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Sep 162011

Rachel Manija Brown and Sherwood Smith have a problem. Their co-authored young adult novel has five viewpoint characters. One of them had the temerity to be gay.

Naturally, our intrepid literary agents – who totally work for and represent authors, really – have, by and large, found themselves lacking the courage to take on this project, and the pressure’s on to ‘straighten’ poor Yuki Nakamura.

I’m not going to tell you why this is wrong, because Brown and Smith have done a bang-up job of that already, in their description of the situation and open call for more representative fiction:

When you refuse to allow major characters in YA novels to be gay, you are telling gay teenagers that they are so utterly horrible that people like them can’t even be allowed to exist in fiction.

LGBTQ teenagers already get told this. They are four times more likely than straight teenagers to attempt suicide. We’re not saying that the absence of LGBTQ teens in YA sf and fantasy novels is the reason for that. But it’s part of the overall social prejudice that does cause that killing despair.

We wrote this novel so that the teenagers we know—some of whom are gay, and many of whom are not white—would be able, for once, to read a fun post-apocalyptic adventure in which they are the heroes. And we were told that such a thing could not be allowed.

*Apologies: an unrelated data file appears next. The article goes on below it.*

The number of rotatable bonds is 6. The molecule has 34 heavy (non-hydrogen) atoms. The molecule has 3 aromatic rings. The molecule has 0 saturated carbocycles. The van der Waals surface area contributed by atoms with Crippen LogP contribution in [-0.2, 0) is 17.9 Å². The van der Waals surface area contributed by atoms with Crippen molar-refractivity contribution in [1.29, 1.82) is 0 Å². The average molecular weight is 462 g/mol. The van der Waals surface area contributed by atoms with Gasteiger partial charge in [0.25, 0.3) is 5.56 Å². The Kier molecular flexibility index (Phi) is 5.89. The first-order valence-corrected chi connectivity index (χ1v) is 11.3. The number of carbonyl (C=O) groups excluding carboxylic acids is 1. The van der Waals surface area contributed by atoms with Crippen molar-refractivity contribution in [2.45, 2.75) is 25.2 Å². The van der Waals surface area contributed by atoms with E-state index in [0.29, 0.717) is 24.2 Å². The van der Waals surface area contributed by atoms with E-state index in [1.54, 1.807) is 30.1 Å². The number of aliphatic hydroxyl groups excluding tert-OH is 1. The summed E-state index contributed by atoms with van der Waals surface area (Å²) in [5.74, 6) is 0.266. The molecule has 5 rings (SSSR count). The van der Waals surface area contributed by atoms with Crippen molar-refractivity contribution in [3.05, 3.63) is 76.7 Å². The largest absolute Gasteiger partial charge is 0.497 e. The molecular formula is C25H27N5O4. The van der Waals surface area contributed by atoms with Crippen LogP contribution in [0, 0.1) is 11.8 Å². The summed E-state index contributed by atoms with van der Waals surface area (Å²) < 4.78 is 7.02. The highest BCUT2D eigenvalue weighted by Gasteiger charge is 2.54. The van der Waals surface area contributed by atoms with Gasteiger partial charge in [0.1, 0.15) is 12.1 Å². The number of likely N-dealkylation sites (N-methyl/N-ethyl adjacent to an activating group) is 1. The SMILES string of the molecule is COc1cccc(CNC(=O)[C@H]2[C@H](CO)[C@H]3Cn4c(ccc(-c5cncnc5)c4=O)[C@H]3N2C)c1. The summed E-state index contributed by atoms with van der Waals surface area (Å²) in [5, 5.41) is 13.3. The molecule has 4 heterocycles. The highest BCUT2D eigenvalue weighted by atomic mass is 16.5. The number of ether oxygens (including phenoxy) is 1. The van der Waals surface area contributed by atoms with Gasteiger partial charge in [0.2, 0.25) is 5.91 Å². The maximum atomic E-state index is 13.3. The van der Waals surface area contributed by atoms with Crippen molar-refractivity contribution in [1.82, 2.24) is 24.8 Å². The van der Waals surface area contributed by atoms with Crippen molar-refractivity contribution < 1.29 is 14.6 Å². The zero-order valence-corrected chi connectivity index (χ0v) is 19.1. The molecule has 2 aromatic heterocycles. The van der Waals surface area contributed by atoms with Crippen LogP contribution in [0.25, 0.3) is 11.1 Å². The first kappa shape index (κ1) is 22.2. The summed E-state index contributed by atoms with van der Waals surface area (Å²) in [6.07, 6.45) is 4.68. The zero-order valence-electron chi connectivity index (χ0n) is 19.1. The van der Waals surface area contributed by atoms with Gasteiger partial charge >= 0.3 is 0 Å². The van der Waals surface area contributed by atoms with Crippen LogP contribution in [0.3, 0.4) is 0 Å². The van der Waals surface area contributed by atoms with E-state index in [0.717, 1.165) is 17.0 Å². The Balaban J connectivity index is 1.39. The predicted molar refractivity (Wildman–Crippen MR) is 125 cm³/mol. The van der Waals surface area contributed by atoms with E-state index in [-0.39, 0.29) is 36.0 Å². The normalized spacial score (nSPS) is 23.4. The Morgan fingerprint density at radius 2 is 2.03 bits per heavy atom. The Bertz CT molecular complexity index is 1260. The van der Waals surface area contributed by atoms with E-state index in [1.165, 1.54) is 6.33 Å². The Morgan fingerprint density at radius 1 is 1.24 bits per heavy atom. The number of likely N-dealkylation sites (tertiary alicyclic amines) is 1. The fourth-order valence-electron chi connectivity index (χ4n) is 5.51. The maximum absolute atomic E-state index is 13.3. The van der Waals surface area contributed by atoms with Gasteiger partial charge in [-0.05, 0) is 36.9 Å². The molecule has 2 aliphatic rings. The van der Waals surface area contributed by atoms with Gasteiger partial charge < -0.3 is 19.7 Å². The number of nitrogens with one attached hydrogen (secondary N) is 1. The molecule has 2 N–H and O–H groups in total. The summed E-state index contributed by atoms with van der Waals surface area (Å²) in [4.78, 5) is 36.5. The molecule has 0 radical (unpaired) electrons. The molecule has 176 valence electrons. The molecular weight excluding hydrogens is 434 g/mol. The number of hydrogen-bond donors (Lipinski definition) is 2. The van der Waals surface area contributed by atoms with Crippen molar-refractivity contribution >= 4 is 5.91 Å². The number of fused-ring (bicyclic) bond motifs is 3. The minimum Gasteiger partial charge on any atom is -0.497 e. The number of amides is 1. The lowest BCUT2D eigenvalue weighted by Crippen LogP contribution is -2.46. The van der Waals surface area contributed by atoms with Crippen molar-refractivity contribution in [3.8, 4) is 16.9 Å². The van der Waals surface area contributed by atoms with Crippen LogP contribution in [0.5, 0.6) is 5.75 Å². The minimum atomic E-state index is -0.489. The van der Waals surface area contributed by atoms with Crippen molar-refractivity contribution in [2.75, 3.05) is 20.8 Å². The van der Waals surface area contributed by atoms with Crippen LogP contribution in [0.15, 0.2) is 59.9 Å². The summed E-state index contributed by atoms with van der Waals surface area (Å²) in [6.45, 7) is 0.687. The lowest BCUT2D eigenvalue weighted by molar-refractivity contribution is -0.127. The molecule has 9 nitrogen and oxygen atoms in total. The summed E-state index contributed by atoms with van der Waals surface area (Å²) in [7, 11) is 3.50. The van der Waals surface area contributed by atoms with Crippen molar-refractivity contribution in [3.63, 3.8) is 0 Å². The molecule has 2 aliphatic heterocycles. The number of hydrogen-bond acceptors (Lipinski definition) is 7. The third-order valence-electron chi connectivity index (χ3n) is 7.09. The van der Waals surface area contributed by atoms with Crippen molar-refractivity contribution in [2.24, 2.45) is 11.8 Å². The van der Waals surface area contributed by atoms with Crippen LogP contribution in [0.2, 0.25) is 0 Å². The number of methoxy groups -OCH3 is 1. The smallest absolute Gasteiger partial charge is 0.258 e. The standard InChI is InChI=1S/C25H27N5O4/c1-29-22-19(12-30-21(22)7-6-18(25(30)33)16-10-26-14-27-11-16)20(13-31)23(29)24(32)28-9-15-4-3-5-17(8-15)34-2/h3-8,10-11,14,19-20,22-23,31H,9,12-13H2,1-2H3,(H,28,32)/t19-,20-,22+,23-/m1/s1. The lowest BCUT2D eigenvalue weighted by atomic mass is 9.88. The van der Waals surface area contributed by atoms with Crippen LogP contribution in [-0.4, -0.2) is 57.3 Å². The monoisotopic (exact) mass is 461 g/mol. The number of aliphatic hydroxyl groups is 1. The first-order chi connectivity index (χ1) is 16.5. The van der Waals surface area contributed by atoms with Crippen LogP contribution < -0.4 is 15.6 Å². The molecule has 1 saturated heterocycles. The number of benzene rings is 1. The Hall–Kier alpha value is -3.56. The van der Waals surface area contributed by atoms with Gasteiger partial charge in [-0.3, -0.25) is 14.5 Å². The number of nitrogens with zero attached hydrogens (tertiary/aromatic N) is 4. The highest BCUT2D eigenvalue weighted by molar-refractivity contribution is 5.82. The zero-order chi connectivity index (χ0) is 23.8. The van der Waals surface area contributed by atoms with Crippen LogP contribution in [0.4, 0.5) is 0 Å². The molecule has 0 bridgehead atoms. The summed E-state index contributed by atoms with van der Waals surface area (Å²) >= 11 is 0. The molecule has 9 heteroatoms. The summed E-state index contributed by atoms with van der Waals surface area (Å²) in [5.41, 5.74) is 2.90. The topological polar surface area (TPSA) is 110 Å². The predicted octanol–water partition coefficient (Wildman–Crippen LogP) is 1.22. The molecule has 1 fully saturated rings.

Dear publishing world: I know you want to run your business like it’s still 1868 and you just got a humdinger of a steam press. I know that. I understand. Change is hard! But in between your cynical attempts to mainstream the life out of the books you purport to improve, why not actually poke your heads out the window and see what the world looks like, today, in 2011?

 Posted by at 12:05 pm

  4 Responses to “Say Yes to Gay YA”

  1. What a great post. Excellent.

    In my next book, Troll or Derby, my protagonist is a teen girl who is undoubtedly queer, although in the beginning of the book, her sexuality hasn’t really blossomed yet. She’s only 15, and pretty butch, and in the Midwest, where you’re straight until proven guilty. We get that pretty much off our chest in the first couple of chapters. But that’s not the most important element of the story.

    In the early stages of writing this one, I recall reading a blog post from an editor at Tor, and one from an agent in NY, both decrying the lack of good YA queer fiction. I personally did not sit down to write LGBTQ, but it evolved naturally as part of the story, and I am happy with it.

    That WIP was born three years ago. It saddens me to hear this is even an issue, still. I really thought the homophobic gatekeepers were a thing of the past. I guess it’s just as well I’m going indie.

    • Unfortunately, when we’re talking about the big money – and thin profit margins – involved in the launch of a book through trade channels, it’s inevitable that most of the folks who make the decisions will err on the side of never ever rocking the boat. I imagine this is particularly true of YA, given the Concerned Parent lobby stupiding up the place.

      To me, this sort of thing is the reason why independent productions are likelier to save the industry than harm it. Trying to paint-by-numbers one’s way to broad-based appeal makes for bland, samey and unrepresentative books.

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